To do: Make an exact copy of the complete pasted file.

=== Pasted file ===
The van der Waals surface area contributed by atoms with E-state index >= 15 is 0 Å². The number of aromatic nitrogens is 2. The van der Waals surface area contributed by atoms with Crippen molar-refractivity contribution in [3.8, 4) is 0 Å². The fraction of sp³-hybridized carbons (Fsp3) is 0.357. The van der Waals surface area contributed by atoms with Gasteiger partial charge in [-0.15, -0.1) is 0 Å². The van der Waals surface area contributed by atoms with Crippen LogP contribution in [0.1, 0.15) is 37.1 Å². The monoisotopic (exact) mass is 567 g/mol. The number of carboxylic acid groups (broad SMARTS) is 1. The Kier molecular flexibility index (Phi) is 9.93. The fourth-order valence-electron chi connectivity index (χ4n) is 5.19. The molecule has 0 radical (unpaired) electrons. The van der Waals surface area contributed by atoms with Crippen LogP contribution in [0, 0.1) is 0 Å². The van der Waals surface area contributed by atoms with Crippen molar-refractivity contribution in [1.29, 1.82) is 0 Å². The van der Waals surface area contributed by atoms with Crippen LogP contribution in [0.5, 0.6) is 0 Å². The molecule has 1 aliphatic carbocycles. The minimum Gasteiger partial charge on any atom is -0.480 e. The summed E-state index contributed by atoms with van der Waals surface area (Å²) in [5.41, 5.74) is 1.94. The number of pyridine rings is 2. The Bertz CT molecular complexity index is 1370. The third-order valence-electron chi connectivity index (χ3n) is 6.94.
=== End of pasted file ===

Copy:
The van der Waals surface area contributed by atoms with E-state index >= 15 is 0 Å². The number of aromatic nitrogens is 2. The van der Waals surface area contributed by atoms with Crippen molar-refractivity contribution in [3.8, 4) is 0 Å². The fraction of sp³-hybridized carbons (Fsp3) is 0.357. The van der Waals surface area contributed by atoms with Gasteiger partial charge in [-0.15, -0.1) is 0 Å². The van der Waals surface area contributed by atoms with Crippen LogP contribution in [0.1, 0.15) is 37.1 Å². The monoisotopic (exact) mass is 567 g/mol. The number of carboxylic acid groups (broad SMARTS) is 1. The Kier molecular flexibility index (Phi) is 9.93. The fourth-order valence-electron chi connectivity index (χ4n) is 5.19. The molecule has 0 radical (unpaired) electrons. The van der Waals surface area contributed by atoms with Crippen LogP contribution in [0, 0.1) is 0 Å². The van der Waals surface area contributed by atoms with Crippen molar-refractivity contribution in [1.29, 1.82) is 0 Å². The van der Waals surface area contributed by atoms with Crippen LogP contribution in [0.5, 0.6) is 0 Å². The molecule has 1 aliphatic carbocycles. The minimum Gasteiger partial charge on any atom is -0.480 e. The summed E-state index contributed by atoms with van der Waals surface area (Å²) in [5.41, 5.74) is 1.94. The number of pyridine rings is 2. The Bertz CT molecular complexity index is 1370. The third-order valence-electron chi connectivity index (χ3n) is 6.94.